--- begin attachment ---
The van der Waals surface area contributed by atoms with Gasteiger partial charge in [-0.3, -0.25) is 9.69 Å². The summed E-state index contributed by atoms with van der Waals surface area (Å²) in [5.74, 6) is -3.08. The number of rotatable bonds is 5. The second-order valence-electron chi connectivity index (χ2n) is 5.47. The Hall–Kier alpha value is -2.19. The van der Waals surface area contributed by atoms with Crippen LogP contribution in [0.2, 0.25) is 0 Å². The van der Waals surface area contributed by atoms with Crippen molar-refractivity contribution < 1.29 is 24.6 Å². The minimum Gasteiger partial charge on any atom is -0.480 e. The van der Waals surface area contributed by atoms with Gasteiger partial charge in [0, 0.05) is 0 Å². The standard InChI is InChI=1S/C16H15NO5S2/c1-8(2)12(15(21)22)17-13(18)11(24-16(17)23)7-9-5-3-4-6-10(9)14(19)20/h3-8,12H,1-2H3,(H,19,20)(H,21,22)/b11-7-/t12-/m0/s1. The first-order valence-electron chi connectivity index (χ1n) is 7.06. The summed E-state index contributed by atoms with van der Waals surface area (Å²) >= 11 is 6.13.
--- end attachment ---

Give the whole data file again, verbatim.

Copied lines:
The van der Waals surface area contributed by atoms with Gasteiger partial charge in [-0.3, -0.25) is 9.69 Å². The summed E-state index contributed by atoms with van der Waals surface area (Å²) in [5.74, 6) is -3.08. The number of rotatable bonds is 5. The second-order valence-electron chi connectivity index (χ2n) is 5.47. The Hall–Kier alpha value is -2.19. The van der Waals surface area contributed by atoms with Crippen LogP contribution in [0.2, 0.25) is 0 Å². The van der Waals surface area contributed by atoms with Crippen molar-refractivity contribution < 1.29 is 24.6 Å². The minimum Gasteiger partial charge on any atom is -0.480 e. The van der Waals surface area contributed by atoms with Gasteiger partial charge in [0, 0.05) is 0 Å². The standard InChI is InChI=1S/C16H15NO5S2/c1-8(2)12(15(21)22)17-13(18)11(24-16(17)23)7-9-5-3-4-6-10(9)14(19)20/h3-8,12H,1-2H3,(H,19,20)(H,21,22)/b11-7-/t12-/m0/s1. The first-order valence-electron chi connectivity index (χ1n) is 7.06. The summed E-state index contributed by atoms with van der Waals surface area (Å²) >= 11 is 6.13.